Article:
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FIRST-PERSON: A modern Christmas story

DORA, Ala. (BP)–On Christmas Eve, a petite young woman struggled across the mall with two small children in tow; a third child protruded obviously from her expansive mid-section. Amid the blare of holiday music, giant mechanical figures and mounds of artificial snow, the two toddlers could be heard squealing with glee as they tugged at their mother’s package-laden arms and guided her toward the long, winding line to Santa’s throne.

The mother smiled indulgently as she positioned her family at the end of the noisy, squirming train of youngsters and parents. She leaned heavily against the siderail and rested frequently as her little troop slowly inched up the ramp toward Santa’s first beaming elf.

In a little over an hour, the children had worn themselves almost as ragged as they had their poor mother. But she bravely persevered and beamed happily but wearily as she passed her two wee ones to the elf’s waiting hands. She watched them being escorted onto the lap of a somewhat less than jolly Santa. Another elf waved a toy in the air and made nonsensical statements to the children as she snapped an instant photo. For what seemed like the hundredth time that evening, the mother opened her purse, extracted her wallet and paid an exorbitant price for a 5-by-7 color glossy of her darling children and their Christmas benefactor.

As the tired little family exited the sprawling shopping mall, they passed within inches of a shiny red bucket and a woman bundled tightly against the cold as she repeatedly rang the bell in her hand. The children begged their mother for just a penny or a nickel to drop in the pot, but she sternly stated that they had spent all they were going to spend for one evening.

The group found their way to their sport utility vehicle and headed out into the bumper-to-bumper traffic in the direction of home. She spent half an hour stuck in traffic, another 20 minutes in the drive-through line of a fast-food restaurant and then turned toward home afresh. The cellular phone in the center console began to ring and she picked it up, listened to her husband’s concerned voice and assured him that she and the children would be home soon. She remembered to tell him she had bought supper, too. She ended the call and concentrated on the traffic once again.

She turned into the drive and pressed the automatic garage door opener on her visor. The door rose slowly in front of her as her husband entered the garage to assist her. Between them, they managed to get the food, the children and all the packages inside.

Small talk ensued as the toddlers washed their hands and scurried to get their TV trays, tearing into the new cartoon video that had been purchased during their outing. The father insisted on operating the player himself and he started the DVD as he placed a Smiley Meal on the trays in front of both tots.

As he seated himself at the table in the breakfast room, the phone rang and his wife lifted the cordless phone from its resting place beside her chicken dinner box. She listened as the caller identified himself as one of the members of their nearby church; he was reminding her of the brief candlelight service they were having for Christmas Eve. She commented politely, then explained that her family had been terribly busy that day and it was really necessary that they stay at home and rest. She thanked the caller for his invitation and hung up.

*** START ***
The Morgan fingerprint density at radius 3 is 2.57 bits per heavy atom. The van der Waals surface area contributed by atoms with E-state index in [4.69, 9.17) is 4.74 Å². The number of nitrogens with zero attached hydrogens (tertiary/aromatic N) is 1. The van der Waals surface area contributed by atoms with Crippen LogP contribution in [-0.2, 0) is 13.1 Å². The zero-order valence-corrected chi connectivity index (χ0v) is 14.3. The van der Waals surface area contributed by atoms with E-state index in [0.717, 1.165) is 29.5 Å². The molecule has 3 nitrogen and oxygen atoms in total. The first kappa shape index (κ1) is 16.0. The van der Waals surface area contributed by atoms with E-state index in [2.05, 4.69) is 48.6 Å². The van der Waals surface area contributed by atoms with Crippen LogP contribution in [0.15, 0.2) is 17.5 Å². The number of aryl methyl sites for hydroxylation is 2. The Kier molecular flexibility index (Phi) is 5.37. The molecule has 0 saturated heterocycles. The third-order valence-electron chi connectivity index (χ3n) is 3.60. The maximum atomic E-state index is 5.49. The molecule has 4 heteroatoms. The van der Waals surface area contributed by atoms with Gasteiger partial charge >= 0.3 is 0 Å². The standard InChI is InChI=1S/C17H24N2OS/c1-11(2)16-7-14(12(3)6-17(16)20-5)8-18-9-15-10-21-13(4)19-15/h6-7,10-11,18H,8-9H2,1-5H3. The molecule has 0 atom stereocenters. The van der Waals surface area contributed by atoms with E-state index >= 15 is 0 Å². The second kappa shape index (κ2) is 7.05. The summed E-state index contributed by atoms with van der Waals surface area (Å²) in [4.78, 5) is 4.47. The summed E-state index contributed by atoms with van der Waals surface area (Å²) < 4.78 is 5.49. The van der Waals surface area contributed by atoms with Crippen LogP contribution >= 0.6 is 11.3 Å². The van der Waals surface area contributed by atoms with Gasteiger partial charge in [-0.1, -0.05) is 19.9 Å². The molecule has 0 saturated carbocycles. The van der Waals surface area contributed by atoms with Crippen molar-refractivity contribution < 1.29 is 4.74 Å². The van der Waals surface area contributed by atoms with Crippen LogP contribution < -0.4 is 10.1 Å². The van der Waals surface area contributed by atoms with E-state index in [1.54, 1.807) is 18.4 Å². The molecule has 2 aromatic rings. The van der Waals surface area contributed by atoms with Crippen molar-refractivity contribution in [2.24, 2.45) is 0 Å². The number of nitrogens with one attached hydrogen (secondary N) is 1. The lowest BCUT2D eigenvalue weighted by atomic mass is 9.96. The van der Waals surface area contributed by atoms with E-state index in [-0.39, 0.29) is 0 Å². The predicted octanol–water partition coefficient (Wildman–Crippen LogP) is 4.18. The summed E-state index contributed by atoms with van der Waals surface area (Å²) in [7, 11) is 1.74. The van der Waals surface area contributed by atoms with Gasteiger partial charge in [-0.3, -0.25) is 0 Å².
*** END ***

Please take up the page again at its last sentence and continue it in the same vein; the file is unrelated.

A short while later, the wife and husband were seated on the family room sofa watching the final minutes of the children’s video. The doorbell rang and the husband rose and opened the door. A man and woman stood shivering at the door. The man explained to the husband that they were from a nearby shelter and that the severe weather had brought in greater numbers of people than they had anticipated; he and his wife were going around some of the better neighborhoods and trying to raise some last-minute funds to purchase some additional food and blankets.

The husband explained that his business firm donated to several specific charities and that if the man or woman would come by his office in a few days and complete the proper forms, their organization would be considered for next year’s contributions. He smiled indulgently at the couple, wished them luck on their endeavor, closed the door and returned to his family.

The next morning, the family all rose early and the stacks of gifts were torn into with great enthusiasm. The husband circled the room with a camcorder as the children squealed with delight at all the things Santa had brought them. The mother threw her hands over her face as she mildly chastised her husband for attempting to film her in her I-just-got-out-of-bed appearance.

The husband brought his wife a steaming cup of decaf and seated himself beside her as they watched their two youngsters enjoying their Christmas treasures. He thanked his wife for the numerous gifts she and the children had given him, and she in turn thanked him for all her presents. He hugged her gently and they both agreed that this had been their best Christmas ever.

Where is Christ in your Christmas? I hope as you read this story that His absence was constantly in your thoughts. Does the way you’ve been celebrating Christmas point people to the One we’re supposed to be honoring? The greatest way to pay homage to the Savior is to imitate His life. Remember those less fortunate, help those you can and make a commitment this year to be certain that everyone you come in contact with knows precisely Whose day Christmas is.

“For unto you is born this day … a Savior, which is Christ the Lord (Luke 2:11, KJV).
Judy Woodward Bates is the creator of Bargainomics, a Bible-based time and money management philosophy, and the author of “The Gospel Truth about Money Management.” Visit her website at www.bargainomics.com.

    About the Author

  • Judy Woodward Bates